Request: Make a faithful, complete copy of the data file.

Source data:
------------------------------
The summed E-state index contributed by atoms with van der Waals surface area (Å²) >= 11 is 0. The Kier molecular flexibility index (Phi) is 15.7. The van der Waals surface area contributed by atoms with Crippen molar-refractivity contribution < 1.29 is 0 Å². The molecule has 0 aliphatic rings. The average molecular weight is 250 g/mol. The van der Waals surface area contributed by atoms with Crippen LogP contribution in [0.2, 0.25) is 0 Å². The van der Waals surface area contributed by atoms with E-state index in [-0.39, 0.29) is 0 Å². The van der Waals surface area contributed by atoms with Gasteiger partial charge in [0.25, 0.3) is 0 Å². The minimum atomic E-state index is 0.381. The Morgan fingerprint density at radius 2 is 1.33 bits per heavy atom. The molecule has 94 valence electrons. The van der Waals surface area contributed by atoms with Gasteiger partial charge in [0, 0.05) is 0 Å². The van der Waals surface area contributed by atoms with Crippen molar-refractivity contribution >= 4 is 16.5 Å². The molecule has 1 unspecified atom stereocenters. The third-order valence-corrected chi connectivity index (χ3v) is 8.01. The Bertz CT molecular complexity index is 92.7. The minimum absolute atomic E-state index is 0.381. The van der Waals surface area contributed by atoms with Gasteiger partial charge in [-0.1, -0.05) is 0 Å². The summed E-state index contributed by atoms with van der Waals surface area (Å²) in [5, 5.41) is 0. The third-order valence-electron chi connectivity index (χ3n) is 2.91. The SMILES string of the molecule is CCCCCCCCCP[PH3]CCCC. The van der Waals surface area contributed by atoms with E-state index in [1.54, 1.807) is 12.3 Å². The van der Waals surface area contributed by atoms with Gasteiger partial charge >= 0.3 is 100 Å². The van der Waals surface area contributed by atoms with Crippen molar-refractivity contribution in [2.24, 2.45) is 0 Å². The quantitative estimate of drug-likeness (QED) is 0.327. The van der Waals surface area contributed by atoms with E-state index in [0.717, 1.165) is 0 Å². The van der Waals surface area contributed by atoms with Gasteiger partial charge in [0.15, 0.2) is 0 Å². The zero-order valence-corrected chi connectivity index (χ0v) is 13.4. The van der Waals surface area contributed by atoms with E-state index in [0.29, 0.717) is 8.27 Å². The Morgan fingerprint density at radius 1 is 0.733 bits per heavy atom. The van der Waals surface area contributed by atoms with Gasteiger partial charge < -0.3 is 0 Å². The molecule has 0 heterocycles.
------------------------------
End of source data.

The summed E-state index contributed by atoms with van der Waals surface area (Å²) >= 11 is 0. The Kier molecular flexibility index (Phi) is 15.7. The van der Waals surface area contributed by atoms with Crippen molar-refractivity contribution < 1.29 is 0 Å². The molecule has 0 aliphatic rings. The average molecular weight is 250 g/mol. The van der Waals surface area contributed by atoms with Crippen LogP contribution in [0.2, 0.25) is 0 Å². The van der Waals surface area contributed by atoms with E-state index in [-0.39, 0.29) is 0 Å². The van der Waals surface area contributed by atoms with Gasteiger partial charge in [0.25, 0.3) is 0 Å². The minimum atomic E-state index is 0.381. The Morgan fingerprint density at radius 2 is 1.33 bits per heavy atom. The molecule has 94 valence electrons. The van der Waals surface area contributed by atoms with Gasteiger partial charge in [0, 0.05) is 0 Å². The van der Waals surface area contributed by atoms with Crippen molar-refractivity contribution >= 4 is 16.5 Å². The molecule has 1 unspecified atom stereocenters. The third-order valence-corrected chi connectivity index (χ3v) is 8.01. The Bertz CT molecular complexity index is 92.7. The minimum absolute atomic E-state index is 0.381. The van der Waals surface area contributed by atoms with Gasteiger partial charge in [-0.1, -0.05) is 0 Å². The summed E-state index contributed by atoms with van der Waals surface area (Å²) in [5, 5.41) is 0. The third-order valence-electron chi connectivity index (χ3n) is 2.91. The SMILES string of the molecule is CCCCCCCCCP[PH3]CCCC. The van der Waals surface area contributed by atoms with E-state index in [1.54, 1.807) is 12.3 Å². The van der Waals surface area contributed by atoms with Gasteiger partial charge >= 0.3 is 100 Å². The van der Waals surface area contributed by atoms with Crippen molar-refractivity contribution in [2.24, 2.45) is 0 Å². The quantitative estimate of drug-likeness (QED) is 0.327. The van der Waals surface area contributed by atoms with E-state index in [0.717, 1.165) is 0 Å². The van der Waals surface area contributed by atoms with Gasteiger partial charge in [0.15, 0.2) is 0 Å². The zero-order valence-corrected chi connectivity index (χ0v) is 13.4. The van der Waals surface area contributed by atoms with E-state index in [0.29, 0.717) is 8.27 Å². The Morgan fingerprint density at radius 1 is 0.733 bits per heavy atom. The van der Waals surface area contributed by atoms with Gasteiger partial charge < -0.3 is 0 Å². The molecule has 0 heterocycles.